by Pete MedhurstBy Pete Medhurst

The year was 1979. I was nine years old. The local college hoops scene was dominated by the Maryland Terrapins, and rightfully so. They had terrific talent with Baltimore product Ernest Graham, Buck Williams and Albert King, who Lefty Driesell was able to secure from New York.

By the end of that 1979-80 season, it was another local team who was making its claim to be included in the local hoops hysteria.

The 1978-79 season, Georgetown had a group of freshmen, who would combine with juniors Craig Shelton and John Duren to establish a new power in the area. Eric ‘Sleepy’ Floyd, Mike Hancock, Ed Spriggs, and Eric Smith would become cornerstones for Georgetown basketball, which the following year would help establish the Big East right away as a power to be reckoned with.

In the 1980 NCAA Tournament, Georgetown defeated Maryland, 74-68, after beating them in the regular season, 83-71. Maryland won 24 games that year and finished first in the ACC regular season, going 11-3. A new era was born.

Every Monday night, I was glued to my TV when the Big East was on WTTG locally in D.C. This was becoming the best basketball conference in the country, even surpassing the great ACC, and the genius of John Thompson Jr. was on display.

Since Big John first took over, when I was two years old, the Thompson family name has been a part of Georgetown basketball. Eventually, his coaching acumen and business intelligence would turn Georgetown into such a household name that Nike — an eventual Georgetown sponsor — could have created the “Thompson” brand, complete with a caricature of Big John, the glasses, his broad shoulders and a towel draped over his shoulder. And it would have sold like hot cakes.

Thompson brought Georgetown into the limelight, won a national championship and, for many years, out-shined the other local powerhouse. It also eventually led to another Thompson getting a job at Georgetown, when John Thompson III replaced longtime Thompson lieutenant Craig Esherick as Hoyas coach 13 years ago.

Thompson III would win 278 games and take the Hoyas to a Final Four, but, in the what-have-you-done-for-me-lately culture of college sports, back-to-back troubled seasons with defections and too many losses ultimately doomed the younger Thompson.

Thursday, Thompson III was relieved of his coaching duties at Georgetown University. A statement from school president John J. DeGioia read:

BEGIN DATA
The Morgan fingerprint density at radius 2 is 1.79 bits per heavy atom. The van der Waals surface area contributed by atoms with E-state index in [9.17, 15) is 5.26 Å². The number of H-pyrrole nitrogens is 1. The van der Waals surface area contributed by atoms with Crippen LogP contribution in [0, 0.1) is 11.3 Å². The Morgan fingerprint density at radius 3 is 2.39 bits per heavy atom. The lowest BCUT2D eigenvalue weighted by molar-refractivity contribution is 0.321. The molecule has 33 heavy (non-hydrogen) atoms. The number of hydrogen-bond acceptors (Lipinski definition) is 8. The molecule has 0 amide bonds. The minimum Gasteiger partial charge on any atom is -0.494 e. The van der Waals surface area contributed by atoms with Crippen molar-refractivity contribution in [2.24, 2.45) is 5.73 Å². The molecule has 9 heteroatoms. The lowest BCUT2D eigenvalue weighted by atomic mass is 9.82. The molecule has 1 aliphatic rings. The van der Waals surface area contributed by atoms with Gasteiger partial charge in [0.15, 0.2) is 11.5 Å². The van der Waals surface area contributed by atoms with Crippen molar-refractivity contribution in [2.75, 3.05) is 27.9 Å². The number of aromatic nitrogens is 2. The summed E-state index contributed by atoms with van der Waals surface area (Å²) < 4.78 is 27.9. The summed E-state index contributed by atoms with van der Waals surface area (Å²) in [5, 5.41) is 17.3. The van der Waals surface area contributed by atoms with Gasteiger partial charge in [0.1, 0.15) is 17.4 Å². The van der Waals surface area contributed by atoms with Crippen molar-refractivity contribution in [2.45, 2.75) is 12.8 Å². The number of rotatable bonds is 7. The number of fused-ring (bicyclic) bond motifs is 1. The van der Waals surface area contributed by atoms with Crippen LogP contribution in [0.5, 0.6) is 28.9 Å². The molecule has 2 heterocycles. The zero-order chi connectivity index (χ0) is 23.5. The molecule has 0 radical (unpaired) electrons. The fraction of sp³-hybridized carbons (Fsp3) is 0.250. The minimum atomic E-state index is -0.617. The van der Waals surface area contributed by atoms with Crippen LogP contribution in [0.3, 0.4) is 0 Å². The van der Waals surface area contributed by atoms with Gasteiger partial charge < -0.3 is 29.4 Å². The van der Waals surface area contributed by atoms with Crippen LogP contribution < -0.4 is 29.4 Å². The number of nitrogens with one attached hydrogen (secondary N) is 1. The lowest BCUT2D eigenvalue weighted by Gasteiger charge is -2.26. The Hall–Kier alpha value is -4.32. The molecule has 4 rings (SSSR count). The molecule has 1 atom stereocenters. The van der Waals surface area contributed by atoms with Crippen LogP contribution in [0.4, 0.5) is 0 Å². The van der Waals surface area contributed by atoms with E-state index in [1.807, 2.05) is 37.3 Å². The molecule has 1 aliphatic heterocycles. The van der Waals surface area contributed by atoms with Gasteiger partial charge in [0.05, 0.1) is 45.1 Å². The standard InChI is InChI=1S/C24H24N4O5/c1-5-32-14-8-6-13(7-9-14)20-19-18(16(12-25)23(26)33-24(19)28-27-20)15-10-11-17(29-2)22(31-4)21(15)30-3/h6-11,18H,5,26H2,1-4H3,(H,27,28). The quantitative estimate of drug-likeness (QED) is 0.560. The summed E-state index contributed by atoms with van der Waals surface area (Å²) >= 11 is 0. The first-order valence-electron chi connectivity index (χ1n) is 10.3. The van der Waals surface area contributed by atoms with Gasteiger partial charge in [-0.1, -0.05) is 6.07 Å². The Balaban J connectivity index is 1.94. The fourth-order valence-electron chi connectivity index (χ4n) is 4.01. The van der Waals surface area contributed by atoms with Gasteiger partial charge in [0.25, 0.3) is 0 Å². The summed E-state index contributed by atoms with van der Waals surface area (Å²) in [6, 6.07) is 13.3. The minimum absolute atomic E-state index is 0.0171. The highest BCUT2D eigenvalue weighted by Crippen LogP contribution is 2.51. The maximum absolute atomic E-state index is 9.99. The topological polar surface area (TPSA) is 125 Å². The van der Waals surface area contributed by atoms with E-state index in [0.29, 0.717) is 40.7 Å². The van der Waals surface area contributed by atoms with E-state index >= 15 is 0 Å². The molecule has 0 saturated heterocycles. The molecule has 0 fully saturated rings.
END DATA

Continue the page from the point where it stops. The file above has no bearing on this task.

“It is with profound regret and deep appreciation that I informed John Thompson III this morning that the University will no longer be retaining his services as our Head Men’s Basketball Coach.

“For 13 years, he has been one of the elite coaches in college basketball. His performance as a coach has been exceptional, and he has served our community with remarkable distinction and integrity, sustaining our commitment to the academic performance of our students and providing them with the very best preparation for their lives beyond the Hilltop.”

I get it. The last two seasons, especially, were not good. Do I think he could have gotten them out of this slump? Yes.

John Thompson III will coach again. He’s good at it. You don’t win 278 games and go to a Final Four if you can’t coach.

What was discouraging was it appeared the Hoyas were playing with lesser talent than most Big East teams. Local talents — like Kris Jenkins and Josh Hart, who won a national title — were far more comfortable going to Villanova than coming to Georgetown.

Could he have evolved his style of play? Sure. Would he have next year? We won’t know now.

Legend has it they never offered Melo Trimble, who ended up at Maryland. The Hoyas were often mentioned in the running for top recruits like Tremont Waters, who committed to Georgetown but has since de-committed.

Thompson’s biggest flaw, perhaps, was playing a system for which he maybe didn’t have the right talent.